The appeal of investing in either silver or gold is understandable. We’ve associated their names and their brilliant shine with wealth and value since childhood.
When the economy is on the plummet, and inflation is high, investors often run over to gold. Silver is viewed by many to be safer, but it doesn’t get the fanfare and hype that gold does.
Both precious metals do not lose their shine in investors’ minds, especially when stocks and currencies are losing value.
Pandemic-related fears coupled with a weakening US dollar sent the price of gold into orbit to over $2,000 an ounce. This is a record, the first time in history.
Silver had a good run, too. Silver’s price soared to 28 dollars an ounce in August, something that had not happened since 2013. That was a 140% increase from its low in 2020.
So precious metals tend to do their best in the worst of times. But even when things are going fine, many investors keep a small percentage of their assets invested in gold or silver. It’s a way of keeping their portfolio diversified.
So which one should you invest in? Both are shiny lumps of metal dug out of the ground, but they have different dynamics when put in motion in the markets.
Gold has a smaller supply and higher price
The price of gold by itself can keep you out of the market if you want to buy the physical metal. The gold of silver ratio was around 72 to 1 around September 9th. That means that ounce for ounce; gold was overwhelmingly more valuable than silver.
In the previous March, the ratio was much higher: 120 to 1. This also was a historical first.
In other words, you’re not going to see silver outperform gold anytime soon. Gold commands a much higher price simply because it’s the rarer metal. In 2019 a mere 3,300 tons of gold were mined worldwide compared to 27,000 tons of silver.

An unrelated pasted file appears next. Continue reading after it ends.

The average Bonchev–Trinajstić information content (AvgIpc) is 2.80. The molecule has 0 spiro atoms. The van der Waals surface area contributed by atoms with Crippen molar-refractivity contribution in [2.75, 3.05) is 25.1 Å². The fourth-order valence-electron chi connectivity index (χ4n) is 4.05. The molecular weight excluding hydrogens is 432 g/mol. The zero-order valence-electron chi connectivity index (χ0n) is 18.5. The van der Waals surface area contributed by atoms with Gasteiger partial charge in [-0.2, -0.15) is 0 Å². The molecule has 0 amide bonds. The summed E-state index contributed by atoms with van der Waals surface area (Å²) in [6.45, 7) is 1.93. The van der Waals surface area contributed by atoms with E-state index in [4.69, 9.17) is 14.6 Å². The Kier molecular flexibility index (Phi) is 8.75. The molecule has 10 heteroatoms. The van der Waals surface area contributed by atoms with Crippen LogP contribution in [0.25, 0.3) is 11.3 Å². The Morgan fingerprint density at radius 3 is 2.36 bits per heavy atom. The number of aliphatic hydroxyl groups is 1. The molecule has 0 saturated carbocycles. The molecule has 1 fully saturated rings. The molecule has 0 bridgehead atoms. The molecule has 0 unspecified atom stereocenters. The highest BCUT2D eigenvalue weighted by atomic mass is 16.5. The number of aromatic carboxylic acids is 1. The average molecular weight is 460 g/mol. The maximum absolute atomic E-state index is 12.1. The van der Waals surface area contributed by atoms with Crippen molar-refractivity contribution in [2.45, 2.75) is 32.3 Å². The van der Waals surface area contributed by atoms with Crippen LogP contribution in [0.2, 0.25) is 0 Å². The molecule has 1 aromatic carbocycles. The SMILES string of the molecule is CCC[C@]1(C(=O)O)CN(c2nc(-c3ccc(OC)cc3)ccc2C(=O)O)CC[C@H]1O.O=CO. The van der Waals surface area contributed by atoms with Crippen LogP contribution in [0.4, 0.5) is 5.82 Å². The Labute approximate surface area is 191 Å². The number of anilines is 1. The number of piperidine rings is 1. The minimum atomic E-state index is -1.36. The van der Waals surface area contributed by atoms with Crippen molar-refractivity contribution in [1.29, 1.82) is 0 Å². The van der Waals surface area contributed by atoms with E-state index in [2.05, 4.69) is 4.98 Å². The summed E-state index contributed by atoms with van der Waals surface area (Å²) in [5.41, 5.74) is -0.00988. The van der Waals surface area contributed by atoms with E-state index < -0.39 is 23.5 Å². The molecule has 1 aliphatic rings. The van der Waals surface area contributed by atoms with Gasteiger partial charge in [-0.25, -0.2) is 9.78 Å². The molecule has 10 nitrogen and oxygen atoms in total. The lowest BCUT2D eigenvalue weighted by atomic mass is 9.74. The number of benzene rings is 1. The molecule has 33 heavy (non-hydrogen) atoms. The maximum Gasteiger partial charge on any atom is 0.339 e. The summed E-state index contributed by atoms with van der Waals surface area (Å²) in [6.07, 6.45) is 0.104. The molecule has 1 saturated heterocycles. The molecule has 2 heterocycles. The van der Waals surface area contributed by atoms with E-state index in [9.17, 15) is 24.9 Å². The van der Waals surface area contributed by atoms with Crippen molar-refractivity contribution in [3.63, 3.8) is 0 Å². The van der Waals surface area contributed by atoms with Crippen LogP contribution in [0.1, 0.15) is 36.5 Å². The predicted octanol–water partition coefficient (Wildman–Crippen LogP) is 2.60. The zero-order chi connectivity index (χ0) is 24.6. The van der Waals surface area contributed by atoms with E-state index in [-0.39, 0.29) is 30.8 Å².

Gold is the hedge of choice due to silver’s industrial uses
Gold recommends itself a better recession hedge even though the prices tend to move in the same direction.
Silver’s place in the world is accounted for by its countless industrial uses. It’s found in electronics, automobiles, solar panels, manufacturing, and medicine, among other places.
The demand for silver tends to rise and fall with the overall economy because of its vital to industrial activity. Silver prices are likely to increase when production picks up. When production slows, the cost of silver tends to go down with it.
As for gold, the price surges when stocks are down. “The Great Recession” from December 2007 to May 2009 saw the S&P 500 fall 37%. The cost of gold shot up by 24%.
Silver’s volatility is not for the emotionally fragile
Short-term shifts in gold’s prices get a lot of attention, but gold is more stable long-term than silver.
The price of silver will swing around like a deadly pendulum thanks to its small market size relative to the gold market.
Silver is mined at eight times the rate of gold, but don’t forget the gold is over 70 times more valuable than silver on an ounce-for-ounce basis. So the overall silver market is worth just a fraction of the gold market.
Adding to the volatility is that 70% of the silver supply is produced as a byproduct of mining for other metals. That’s right. A portion of the silver found is silver that nobody was looking for.
Investing in silver tends to appeal to those who have an eye on short-term profits. People who are looking at long-term hedges tend to go for gold.
Whichever precious metal you decide to invest in, don’t forget that their value isn’t driven about the same way that the value of a company’s stock is.
Some will advise that you’re far better off investing your money in a company than you ever will be by investing it in precious metals. I mean, with the way the price of silver and gold rise as the economy crashes, are you going to trade shiny metal for drinking water and hunting gear? Right.
But at the end of the day, how you invest your money is a decision only you can make.